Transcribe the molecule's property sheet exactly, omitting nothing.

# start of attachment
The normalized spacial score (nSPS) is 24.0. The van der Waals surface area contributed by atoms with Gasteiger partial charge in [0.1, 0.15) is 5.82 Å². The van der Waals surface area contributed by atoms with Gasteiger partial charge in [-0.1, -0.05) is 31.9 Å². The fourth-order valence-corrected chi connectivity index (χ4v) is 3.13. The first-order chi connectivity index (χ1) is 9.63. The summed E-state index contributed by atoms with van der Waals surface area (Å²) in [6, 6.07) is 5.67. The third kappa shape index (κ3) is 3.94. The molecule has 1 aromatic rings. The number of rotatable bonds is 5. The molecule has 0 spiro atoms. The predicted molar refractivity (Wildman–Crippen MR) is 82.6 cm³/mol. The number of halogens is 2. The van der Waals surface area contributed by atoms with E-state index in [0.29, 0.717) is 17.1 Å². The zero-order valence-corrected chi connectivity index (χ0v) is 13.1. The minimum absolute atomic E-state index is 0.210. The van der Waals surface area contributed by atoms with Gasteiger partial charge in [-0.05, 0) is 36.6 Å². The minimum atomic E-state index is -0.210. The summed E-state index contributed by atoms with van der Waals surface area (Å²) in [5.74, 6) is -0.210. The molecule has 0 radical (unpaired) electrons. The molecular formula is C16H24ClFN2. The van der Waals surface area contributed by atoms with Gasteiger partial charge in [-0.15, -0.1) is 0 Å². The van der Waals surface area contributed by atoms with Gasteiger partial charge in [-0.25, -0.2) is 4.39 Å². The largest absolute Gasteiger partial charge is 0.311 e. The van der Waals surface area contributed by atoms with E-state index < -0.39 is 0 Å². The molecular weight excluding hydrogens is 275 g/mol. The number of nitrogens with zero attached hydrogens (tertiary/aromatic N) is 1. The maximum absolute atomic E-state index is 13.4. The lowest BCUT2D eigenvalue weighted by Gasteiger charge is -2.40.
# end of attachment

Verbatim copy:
The normalized spacial score (nSPS) is 24.0. The van der Waals surface area contributed by atoms with Gasteiger partial charge in [0.1, 0.15) is 5.82 Å². The van der Waals surface area contributed by atoms with Gasteiger partial charge in [-0.1, -0.05) is 31.9 Å². The fourth-order valence-corrected chi connectivity index (χ4v) is 3.13. The first-order chi connectivity index (χ1) is 9.63. The summed E-state index contributed by atoms with van der Waals surface area (Å²) in [6, 6.07) is 5.67. The third kappa shape index (κ3) is 3.94. The molecule has 1 aromatic rings. The number of rotatable bonds is 5. The molecule has 0 spiro atoms. The predicted molar refractivity (Wildman–Crippen MR) is 82.6 cm³/mol. The number of halogens is 2. The van der Waals surface area contributed by atoms with E-state index in [0.29, 0.717) is 17.1 Å². The zero-order valence-corrected chi connectivity index (χ0v) is 13.1. The minimum absolute atomic E-state index is 0.210. The van der Waals surface area contributed by atoms with Gasteiger partial charge in [-0.05, 0) is 36.6 Å². The minimum atomic E-state index is -0.210. The summed E-state index contributed by atoms with van der Waals surface area (Å²) in [5.74, 6) is -0.210. The molecule has 0 radical (unpaired) electrons. The molecular formula is C16H24ClFN2. The van der Waals surface area contributed by atoms with Gasteiger partial charge in [-0.15, -0.1) is 0 Å². The van der Waals surface area contributed by atoms with Gasteiger partial charge in [-0.25, -0.2) is 4.39 Å². The largest absolute Gasteiger partial charge is 0.311 e. The van der Waals surface area contributed by atoms with E-state index < -0.39 is 0 Å². The molecular weight excluding hydrogens is 275 g/mol. The number of nitrogens with zero attached hydrogens (tertiary/aromatic N) is 1. The maximum absolute atomic E-state index is 13.4. The lowest BCUT2D eigenvalue weighted by Gasteiger charge is -2.40.